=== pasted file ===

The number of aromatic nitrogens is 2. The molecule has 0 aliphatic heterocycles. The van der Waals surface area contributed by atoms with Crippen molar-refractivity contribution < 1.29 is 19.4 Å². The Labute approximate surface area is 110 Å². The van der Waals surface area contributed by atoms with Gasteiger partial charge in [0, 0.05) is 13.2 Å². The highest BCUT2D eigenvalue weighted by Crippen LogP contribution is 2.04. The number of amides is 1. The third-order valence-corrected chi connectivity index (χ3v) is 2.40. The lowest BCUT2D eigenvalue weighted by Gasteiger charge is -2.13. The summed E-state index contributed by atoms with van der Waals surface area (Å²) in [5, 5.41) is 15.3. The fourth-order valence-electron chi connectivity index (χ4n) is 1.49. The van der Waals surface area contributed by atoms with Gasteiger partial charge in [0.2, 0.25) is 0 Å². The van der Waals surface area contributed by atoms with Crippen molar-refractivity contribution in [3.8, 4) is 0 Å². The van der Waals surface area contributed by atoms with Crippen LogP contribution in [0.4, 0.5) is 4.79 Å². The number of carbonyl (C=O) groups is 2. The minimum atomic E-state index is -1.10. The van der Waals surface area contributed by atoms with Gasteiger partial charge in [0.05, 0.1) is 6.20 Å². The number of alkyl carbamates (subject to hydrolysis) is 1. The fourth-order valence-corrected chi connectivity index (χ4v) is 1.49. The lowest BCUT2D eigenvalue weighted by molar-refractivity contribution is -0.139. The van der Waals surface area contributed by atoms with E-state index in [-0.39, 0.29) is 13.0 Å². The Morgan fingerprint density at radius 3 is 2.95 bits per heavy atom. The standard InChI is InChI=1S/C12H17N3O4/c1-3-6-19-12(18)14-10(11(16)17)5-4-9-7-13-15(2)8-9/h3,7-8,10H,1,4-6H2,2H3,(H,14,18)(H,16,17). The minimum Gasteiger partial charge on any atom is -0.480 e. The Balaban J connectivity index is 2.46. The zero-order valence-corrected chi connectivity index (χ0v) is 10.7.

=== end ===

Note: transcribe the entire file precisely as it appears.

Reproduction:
The number of aromatic nitrogens is 2. The molecule has 0 aliphatic heterocycles. The van der Waals surface area contributed by atoms with Crippen molar-refractivity contribution < 1.29 is 19.4 Å². The Labute approximate surface area is 110 Å². The van der Waals surface area contributed by atoms with Gasteiger partial charge in [0, 0.05) is 13.2 Å². The highest BCUT2D eigenvalue weighted by Crippen LogP contribution is 2.04. The number of amides is 1. The third-order valence-corrected chi connectivity index (χ3v) is 2.40. The lowest BCUT2D eigenvalue weighted by Gasteiger charge is -2.13. The summed E-state index contributed by atoms with van der Waals surface area (Å²) in [5, 5.41) is 15.3. The fourth-order valence-electron chi connectivity index (χ4n) is 1.49. The van der Waals surface area contributed by atoms with Gasteiger partial charge in [0.2, 0.25) is 0 Å². The van der Waals surface area contributed by atoms with Crippen molar-refractivity contribution in [3.8, 4) is 0 Å². The van der Waals surface area contributed by atoms with Crippen LogP contribution in [0.4, 0.5) is 4.79 Å². The number of carbonyl (C=O) groups is 2. The minimum atomic E-state index is -1.10. The van der Waals surface area contributed by atoms with Gasteiger partial charge in [0.05, 0.1) is 6.20 Å². The number of alkyl carbamates (subject to hydrolysis) is 1. The fourth-order valence-corrected chi connectivity index (χ4v) is 1.49. The lowest BCUT2D eigenvalue weighted by molar-refractivity contribution is -0.139. The van der Waals surface area contributed by atoms with E-state index in [-0.39, 0.29) is 13.0 Å². The Morgan fingerprint density at radius 3 is 2.95 bits per heavy atom. The standard InChI is InChI=1S/C12H17N3O4/c1-3-6-19-12(18)14-10(11(16)17)5-4-9-7-13-15(2)8-9/h3,7-8,10H,1,4-6H2,2H3,(H,14,18)(H,16,17). The minimum Gasteiger partial charge on any atom is -0.480 e. The Balaban J connectivity index is 2.46. The zero-order valence-corrected chi connectivity index (χ0v) is 10.7.